Qualcomm is an American multinational company. It is headquartered in San Deigo, California, USA. The corporation creates semiconductors and other services associated with wireless technology. However, their most significant launch of every year is the Snapdragon 8 Series processor. Qualcomm holds a Snapdragon summit yearly to showcase its highest-end mobile SoC (System on a chip). The Snapdragon lineup of SoCs is based on the ARM architecture, which Qualcomm usually refers to as a “Mobile Platform.” This year, the company’s launch at the Snapdragon Summit was the Qualcomm Snapdragon 8 Gen 3.
The Snapdragon 8 Gen 3 is a direct successor to the Snapdragon 8 Gen 2 released last year. The Snapdragon 8 Gen 2 was a success for the company because the chip has exceptional GPU performance and high efficiency. It was built on TSMC’s 4nm node, which has high yield rates and is likely the reason for the stability.
With the Snapdragon 8 Gen 3, Qualcomm is ready to take this SoC to great heights. First and foremost, the company is sticking to the 4nm node instead of 3nm because the latter seems more expensive, with a much lower yield rate and more heating issues. This is a good move from Qualcomm to maintain a proper balance between performance stability and efficiency.
Here is the list of Snapdragon 8 Gen 3 phones
- Xiaomi 14
- Xiaomi 14 Pro
- OnePlus 12
- Samsung Galaxy S24
- Samsung Galaxy S24+
- Samsung Galaxy S24 Ultra
- Honor Magic 6
- Honor Magic 6 Pro
- iQOO 12
- iQOO 12 Pro
- Asus ROG Phone 8
- Asus ROG Phone 8 Pro
- Oppo Find X7 Ultra
- Realme GT 5 Pro
- Redmi K70 Pro
- ZTE Nubia Red Magic 9 Pro
- ZTE Nubia Red Magic 9 Pro Plus
- ZTE Nubia Z60 Ultra
These are a few of the phones that are currently available with the Snapdragon 8 Gen 3 chipset. The Snapdragon 8 Gen 3 phone list is still growing, with more announcements expected in the coming months.
Snapdragon 8 Gen 3 features
The Snapdragon 8 Gen 3 is launching with the 4nm node, but we might likely have a follow-up with 8+ Gen 3 having a 3nm node in a few months. We have already seen Qualcomm doing something similar with the Snapdragon 8 Gen 1 and 8+ Gen 1.
It’s slightly complicated, but the Snapdragon 8 Gen 1 shipped with Samsung’s inefficient and thermally deficient Samsung 4nm node. A few months later, Qualcomm put out a new version with TSMC 4nm fabrication, which brought serious improvements to performance and efficiency. The thermals were also a lot better.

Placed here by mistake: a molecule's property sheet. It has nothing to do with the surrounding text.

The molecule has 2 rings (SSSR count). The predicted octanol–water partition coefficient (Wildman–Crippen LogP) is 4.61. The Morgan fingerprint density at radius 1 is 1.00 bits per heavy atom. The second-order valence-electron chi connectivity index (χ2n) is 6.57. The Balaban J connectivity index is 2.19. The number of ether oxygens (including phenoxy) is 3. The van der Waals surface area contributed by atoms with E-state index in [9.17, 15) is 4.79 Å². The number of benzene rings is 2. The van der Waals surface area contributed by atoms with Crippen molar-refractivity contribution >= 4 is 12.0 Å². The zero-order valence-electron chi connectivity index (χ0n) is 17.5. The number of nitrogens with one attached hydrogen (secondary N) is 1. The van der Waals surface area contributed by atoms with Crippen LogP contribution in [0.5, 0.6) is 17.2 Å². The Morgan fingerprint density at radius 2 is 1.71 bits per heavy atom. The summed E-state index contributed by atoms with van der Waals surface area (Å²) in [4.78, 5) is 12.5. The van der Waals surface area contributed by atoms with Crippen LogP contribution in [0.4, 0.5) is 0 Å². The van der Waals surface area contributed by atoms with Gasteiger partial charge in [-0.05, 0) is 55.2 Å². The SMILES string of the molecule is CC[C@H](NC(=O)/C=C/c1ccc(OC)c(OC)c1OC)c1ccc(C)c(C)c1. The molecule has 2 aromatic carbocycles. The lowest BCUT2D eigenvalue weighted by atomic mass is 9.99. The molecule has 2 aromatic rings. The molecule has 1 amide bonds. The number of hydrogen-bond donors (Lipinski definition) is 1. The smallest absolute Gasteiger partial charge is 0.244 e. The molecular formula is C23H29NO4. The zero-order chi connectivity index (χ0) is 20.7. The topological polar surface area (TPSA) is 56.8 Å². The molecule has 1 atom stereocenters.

The 8 Gen 2 uses a 4nm TSMC node as well. Currently, Apple has access to TSMC’s 3nm N3B node. However, it has many problems. It also suffers from heating issues, and the latest iPhones severely deteriorate performance due to thermal throttling. The yield rate is also relatively much lower at 55%, making it more expensive. The gains in efficiency are, however, negligible.
Since there are so many issues with the 3nm node in its current state, Qualcomm chose the 4nm node for the 8 Gen 3. However, with time, TSMC will begin manufacturing chips with a better N3E node. It focuses more on efficiency and should have a better yield. If this new 3nm node is ready later in the year, Qualcomm will probably use it for the Snapdragon 8+ Gen 3.
Furthermore, the Snapdragon 8 Gen 3 has moved from a 1+4+3 architecture to a somewhat unconventional 1+5+2 layout. Regarding specs, it is expected to drop one prime core and recourse to one prime performance core, five mid-level performance cores, and only two efficiency cores. These are the Cortex X4 Prime core, the Cortex-A720 performance core, and the Cortex-A520 efficiency core. Its impact on the battery life and efficiency is unclear as of now.
The GPU details are unknown now, but it is expected to be 25% faster and 25% more efficient than its predecessor. It still has support for Ray Tracing. A few months from now, Qualcomm will probably collaborate with Samsung. Last time, there was an overclock to the CPU, resulting in theoretically higher multi-core benchmark scores. This time, we might get a similar collaboration with a higher clock speed to the prime core. This might even be the 8+ Gen 3, which is interesting since Samsung’s upcoming S24 series could ship with a variant of the 8 Gen 3 that comes with the 3nm TSMC fabrication.
The 8 Gen 3 also supports gameplay up to 240FPS. The collection of phones with such a high refresh rate is extremely low, but we might see more if more developers make this mainstream and optimize their apps. The 8 Gen 3 focuses heavily on Generative AI as well. It has full-fledged support for LLMs or Large Language Models. The new Hexagon NPU is 98% faster and 40% more efficient.
Moreover, there are improvements to Semantic segmentation. The 8 Gen 2 could already identify and improve parts of a photo if AI recognizes certain aspects, like trees or skies. The 8 Gen 3 takes this even further; AI will greatly improve the photos, and the ISP brings some obvious year-over-year improvements as well.
A new Video Object Eraser feature is meant to compete with Google’s Magic Eraser. The sharpening effect and noise reduction with cropped-in photos are better now, and you can get up to 4X zoom without much of a hit to quality. You can also do multiple video captures from multiple lenses simultaneously. There’s also Photo Expansion, which fills in the details of a photo with the help of AI.
There were rumors earlier that the Exynos 2400 would ship with massive improvements to its Generative AI and text-to-image capabilities, which is probably Qualcomm’s answer. The 8 Gen 3 and Exynos 2400 will mostly have comparable AI performance since Samsung probably uses both chips for the S24 lineup.
The 4nm fabrication is no slouch since it’s much more stable than the 3nm processing. You can find the entire list of specs in more detail here. That said, it’s evident this will be one beast of a processor from Qualcomm. This also means dozens of smartphone brands will use this in their phones.